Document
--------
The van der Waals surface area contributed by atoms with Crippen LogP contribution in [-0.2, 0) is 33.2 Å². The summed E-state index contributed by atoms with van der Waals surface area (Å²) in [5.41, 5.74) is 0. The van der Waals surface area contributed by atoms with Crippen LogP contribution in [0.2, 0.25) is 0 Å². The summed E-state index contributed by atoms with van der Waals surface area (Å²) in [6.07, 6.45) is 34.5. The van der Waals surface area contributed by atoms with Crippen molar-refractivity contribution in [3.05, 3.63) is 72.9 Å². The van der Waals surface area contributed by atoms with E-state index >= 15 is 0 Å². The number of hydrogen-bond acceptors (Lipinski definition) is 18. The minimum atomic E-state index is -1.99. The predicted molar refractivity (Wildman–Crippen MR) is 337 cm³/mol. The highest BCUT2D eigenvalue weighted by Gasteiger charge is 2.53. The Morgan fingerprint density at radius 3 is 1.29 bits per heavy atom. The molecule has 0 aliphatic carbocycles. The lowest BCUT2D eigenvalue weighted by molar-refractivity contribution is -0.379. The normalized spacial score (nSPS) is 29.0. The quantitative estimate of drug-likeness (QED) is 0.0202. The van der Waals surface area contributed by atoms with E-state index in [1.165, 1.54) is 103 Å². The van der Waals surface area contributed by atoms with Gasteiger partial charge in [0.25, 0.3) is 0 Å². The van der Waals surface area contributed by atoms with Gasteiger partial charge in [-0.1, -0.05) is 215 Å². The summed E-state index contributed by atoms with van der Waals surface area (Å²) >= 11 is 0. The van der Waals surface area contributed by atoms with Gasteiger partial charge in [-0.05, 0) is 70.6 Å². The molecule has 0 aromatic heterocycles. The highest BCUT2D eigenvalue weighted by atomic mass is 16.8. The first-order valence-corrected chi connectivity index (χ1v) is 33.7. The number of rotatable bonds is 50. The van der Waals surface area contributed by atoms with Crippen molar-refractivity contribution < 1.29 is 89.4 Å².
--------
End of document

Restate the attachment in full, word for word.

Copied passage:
The van der Waals surface area contributed by atoms with Crippen LogP contribution in [-0.2, 0) is 33.2 Å². The summed E-state index contributed by atoms with van der Waals surface area (Å²) in [5.41, 5.74) is 0. The van der Waals surface area contributed by atoms with Crippen LogP contribution in [0.2, 0.25) is 0 Å². The summed E-state index contributed by atoms with van der Waals surface area (Å²) in [6.07, 6.45) is 34.5. The van der Waals surface area contributed by atoms with Crippen molar-refractivity contribution in [3.05, 3.63) is 72.9 Å². The van der Waals surface area contributed by atoms with E-state index >= 15 is 0 Å². The number of hydrogen-bond acceptors (Lipinski definition) is 18. The minimum atomic E-state index is -1.99. The predicted molar refractivity (Wildman–Crippen MR) is 337 cm³/mol. The highest BCUT2D eigenvalue weighted by Gasteiger charge is 2.53. The Morgan fingerprint density at radius 3 is 1.29 bits per heavy atom. The molecule has 0 aliphatic carbocycles. The lowest BCUT2D eigenvalue weighted by molar-refractivity contribution is -0.379. The normalized spacial score (nSPS) is 29.0. The quantitative estimate of drug-likeness (QED) is 0.0202. The van der Waals surface area contributed by atoms with E-state index in [1.165, 1.54) is 103 Å². The van der Waals surface area contributed by atoms with Gasteiger partial charge in [0.25, 0.3) is 0 Å². The van der Waals surface area contributed by atoms with Gasteiger partial charge in [-0.1, -0.05) is 215 Å². The summed E-state index contributed by atoms with van der Waals surface area (Å²) >= 11 is 0. The van der Waals surface area contributed by atoms with Gasteiger partial charge in [-0.05, 0) is 70.6 Å². The molecule has 0 aromatic heterocycles. The highest BCUT2D eigenvalue weighted by atomic mass is 16.8. The first-order valence-corrected chi connectivity index (χ1v) is 33.7. The number of rotatable bonds is 50. The van der Waals surface area contributed by atoms with Crippen molar-refractivity contribution < 1.29 is 89.4 Å².